October 17, 2021

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One-Time Close Home Loan Hints

Home Loans For Building On Your Own Land

One-Time Close (OTC) loans allow borrowers to build a house on their own lot instead of having to choose from existing properties. You can be a first-time home buyer and still be approved for a One-Time Close construction loan, also known as Single-Close loans or Single-Close construction mortgages.

If you have never examined your options on the real estate market, it’s easy to assume you aren’t financially qualified for a construction loan. After all, that sounds like a very big undertaking, doesn’t it? Having a house built for you?

That may sound like something that other people might qualify for, but the fact is that FHA and VA OTC loans have the same requirements as any other FHA or VA mortgage. These loans are designed to be more affordable, and that includes the construction loan option.

Your lender might require slightly higher FICO scores depending on the size and scope of your construction project, however, there are no unusual requirements to qualify for this loan overall. Typical FICO score ranges are required, not extrordinary ones.

Different Types Of OTC Loans Open To You

There are VA, FHA, and even USDA One-Time Close loans, and no matter which loan program you choose, you have the advantage of a government-backed mortgage with a lower down payment requirement–just 3.5% minimum and 10% down for those who have scores that fall into a lower FICO range.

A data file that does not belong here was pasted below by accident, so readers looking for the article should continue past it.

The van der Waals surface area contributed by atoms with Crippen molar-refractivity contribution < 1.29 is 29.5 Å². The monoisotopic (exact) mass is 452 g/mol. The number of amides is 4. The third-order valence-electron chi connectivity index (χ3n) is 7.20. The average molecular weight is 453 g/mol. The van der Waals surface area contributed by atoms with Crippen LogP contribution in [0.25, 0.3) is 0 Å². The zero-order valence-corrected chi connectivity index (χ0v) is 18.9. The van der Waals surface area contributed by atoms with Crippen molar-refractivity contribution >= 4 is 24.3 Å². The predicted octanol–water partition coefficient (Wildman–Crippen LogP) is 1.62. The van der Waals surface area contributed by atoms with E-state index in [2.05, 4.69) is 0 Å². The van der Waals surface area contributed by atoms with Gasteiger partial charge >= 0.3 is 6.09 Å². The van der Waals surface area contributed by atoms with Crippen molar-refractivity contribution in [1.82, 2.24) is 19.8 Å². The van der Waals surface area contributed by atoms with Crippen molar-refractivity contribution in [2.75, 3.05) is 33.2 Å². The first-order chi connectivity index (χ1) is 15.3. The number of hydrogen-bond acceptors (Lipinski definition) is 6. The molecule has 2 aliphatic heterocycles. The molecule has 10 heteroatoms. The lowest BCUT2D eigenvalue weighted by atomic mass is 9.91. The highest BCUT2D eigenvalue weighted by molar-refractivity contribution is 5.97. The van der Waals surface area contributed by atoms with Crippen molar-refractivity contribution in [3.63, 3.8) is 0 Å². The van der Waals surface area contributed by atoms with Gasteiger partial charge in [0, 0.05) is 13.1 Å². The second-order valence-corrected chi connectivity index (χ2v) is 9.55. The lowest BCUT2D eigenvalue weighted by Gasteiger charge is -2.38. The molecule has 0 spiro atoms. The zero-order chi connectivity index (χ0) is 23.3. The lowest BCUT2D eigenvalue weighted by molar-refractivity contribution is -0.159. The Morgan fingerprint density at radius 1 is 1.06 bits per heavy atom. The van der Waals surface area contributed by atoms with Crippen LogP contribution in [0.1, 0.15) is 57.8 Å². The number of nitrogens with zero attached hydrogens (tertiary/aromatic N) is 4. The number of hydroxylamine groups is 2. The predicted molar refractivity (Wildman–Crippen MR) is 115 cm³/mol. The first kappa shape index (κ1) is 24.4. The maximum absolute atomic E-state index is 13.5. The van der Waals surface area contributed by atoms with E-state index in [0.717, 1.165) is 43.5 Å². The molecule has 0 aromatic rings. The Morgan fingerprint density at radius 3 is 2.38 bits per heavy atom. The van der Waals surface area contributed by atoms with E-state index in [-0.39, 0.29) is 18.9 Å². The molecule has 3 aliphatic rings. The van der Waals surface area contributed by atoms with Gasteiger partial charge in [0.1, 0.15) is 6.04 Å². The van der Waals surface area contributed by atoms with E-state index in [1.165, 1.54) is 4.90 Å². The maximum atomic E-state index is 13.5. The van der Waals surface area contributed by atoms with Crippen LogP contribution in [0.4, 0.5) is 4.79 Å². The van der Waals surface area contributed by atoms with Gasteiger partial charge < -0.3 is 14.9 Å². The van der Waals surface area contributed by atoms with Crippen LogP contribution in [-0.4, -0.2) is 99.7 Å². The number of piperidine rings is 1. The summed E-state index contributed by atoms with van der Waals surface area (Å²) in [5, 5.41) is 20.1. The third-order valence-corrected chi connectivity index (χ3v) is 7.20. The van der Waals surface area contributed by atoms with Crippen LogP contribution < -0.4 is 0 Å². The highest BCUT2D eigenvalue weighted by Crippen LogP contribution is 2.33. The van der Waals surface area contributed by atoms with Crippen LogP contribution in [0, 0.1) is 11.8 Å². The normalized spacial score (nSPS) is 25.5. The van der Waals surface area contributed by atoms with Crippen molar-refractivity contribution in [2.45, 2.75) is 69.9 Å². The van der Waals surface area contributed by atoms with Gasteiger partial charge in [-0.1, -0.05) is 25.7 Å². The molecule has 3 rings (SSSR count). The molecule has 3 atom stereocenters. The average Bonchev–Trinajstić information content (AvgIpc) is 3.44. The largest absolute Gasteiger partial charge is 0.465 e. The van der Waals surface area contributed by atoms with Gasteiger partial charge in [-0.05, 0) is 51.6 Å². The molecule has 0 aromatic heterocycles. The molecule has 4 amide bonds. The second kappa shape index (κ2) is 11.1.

Because construction loans may require extra planning, applications for permits, and other processes that are not required for existing construction loans, be sure to add in plenty of extra time to apply for permits when the time comes, to research plans and home designs.

Your OTC loan money pays for the construction phase of the project, but you will encounter expenses along the way that are not covered by the loan. Closing costs you must pay in cash, followup or compliance inspections, such as any required follow-up inspections, flood zone determination, and other expenses should be anticipated and planned for.

You can ask your loan officer about what to expect and how much time you should spend saving based on a rough estimate of the expenses you’ll pay in cash. There are other questions to ask, too.

For example, what is the typical processing time for permit applications in that housing market? Is extra time needed to get these permits? In some housing markets, getting a permit can take many months longer than in other areas.

Find out what the typical completion times for these projects, how long you should expect to remain in your current home, etc. Some borrowers may be on the fence about a construction loan, wanting the benefits but not sure about the cost or the time frames involved.

Be sure to ask the lender to show you a side-by-side breakdown of the OTC loan compared to an existing construction mortgage.

This can be helpful if you don’t fully understand how the construction loan process works and need to see how quickly (or not) you can get into a new home.

Don’t be in a hurry with a construction loan. If you need to move into a home faster than the time it takes to build one, consider other options such as the FHA 203(b) home loan, an FHA Rehab loan for fixer-uppers, or even an FHA condo loan.

Want More Information About One-Time Close Loans?

One-Time Close Loans are available for FHA, VA and USDA Mortgages.  These loans also go by the following names: 1 X Close, Single-Close Loan or OTC Loan.